The aircraft are shown in static displays, and you can also get inside and tour some of them, including a massive B-17 bomber. Much of the collection is displayed inside hangars, so it's a great place to visit if you're looking for an escape from the city's extreme summer heat.
The Palm Springs Air Museum is located at the Palm Springs International Airport, about 10 minutes from downtown Palm Springs. For those wanting to get up into the sky, Palm Springs Biplanes, a company based at the airport, offers rides in a vintage 1940 Stearman biplane aircraft, and the air museum offers flights on some of their rare warbirds.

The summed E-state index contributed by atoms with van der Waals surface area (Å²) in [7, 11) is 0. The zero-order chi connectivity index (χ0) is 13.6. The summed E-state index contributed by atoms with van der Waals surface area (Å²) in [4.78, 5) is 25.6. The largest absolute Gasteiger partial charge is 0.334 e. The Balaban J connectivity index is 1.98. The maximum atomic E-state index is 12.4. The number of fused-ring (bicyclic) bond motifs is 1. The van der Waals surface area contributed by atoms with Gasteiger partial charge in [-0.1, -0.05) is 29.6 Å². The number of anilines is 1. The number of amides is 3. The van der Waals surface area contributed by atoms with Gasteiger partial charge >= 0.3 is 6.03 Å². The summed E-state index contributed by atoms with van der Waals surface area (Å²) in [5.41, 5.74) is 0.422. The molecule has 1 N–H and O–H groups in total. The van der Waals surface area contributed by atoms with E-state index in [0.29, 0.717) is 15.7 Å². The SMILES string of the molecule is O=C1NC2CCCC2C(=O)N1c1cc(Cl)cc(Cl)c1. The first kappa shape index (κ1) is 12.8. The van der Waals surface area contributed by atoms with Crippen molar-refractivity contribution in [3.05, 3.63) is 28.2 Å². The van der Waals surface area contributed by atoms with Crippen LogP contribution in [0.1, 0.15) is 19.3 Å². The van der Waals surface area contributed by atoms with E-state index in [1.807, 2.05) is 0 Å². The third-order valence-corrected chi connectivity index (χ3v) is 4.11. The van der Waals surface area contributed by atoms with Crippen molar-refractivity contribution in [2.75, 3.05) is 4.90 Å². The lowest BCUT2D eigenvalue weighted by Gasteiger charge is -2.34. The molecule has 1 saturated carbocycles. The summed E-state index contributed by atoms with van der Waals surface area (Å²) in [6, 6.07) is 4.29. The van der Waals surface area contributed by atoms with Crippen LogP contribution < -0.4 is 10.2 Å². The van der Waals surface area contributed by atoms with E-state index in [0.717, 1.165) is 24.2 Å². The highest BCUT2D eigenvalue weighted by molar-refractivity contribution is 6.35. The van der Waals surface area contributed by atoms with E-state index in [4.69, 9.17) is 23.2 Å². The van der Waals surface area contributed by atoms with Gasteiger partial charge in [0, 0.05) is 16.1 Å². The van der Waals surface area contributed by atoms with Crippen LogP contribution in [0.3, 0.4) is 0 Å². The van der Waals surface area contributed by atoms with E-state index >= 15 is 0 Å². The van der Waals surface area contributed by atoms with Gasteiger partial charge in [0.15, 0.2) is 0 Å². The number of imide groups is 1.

Address: 745 North Gene Autry Trail, Palm Springs, California
Official site: palmspringsairmuseum.org
3. Indian Canyons
The Indian Canyons, located at the south end of Palm Springs, is a popular protected nature sanctuary comprised of three unique canyon environments. The area is part of the Agua Caliente Band of Cahuilla Indians reservation and is a great place for hiking and exploring some beautiful desert scenery.
Be sure to start with one of the main areas, Palm Canyon. This 15-mile long canyon, complete with a creek and waterfalls, is lined with large palm trees. In fact, the canyon is home to the world's largest grove of California fan palms. The canyon is home to a range of hiking trails of varying lengths and difficulties. The Indian Canyons park has a trading post selling souvenirs, Indian art, and other tribal-related items.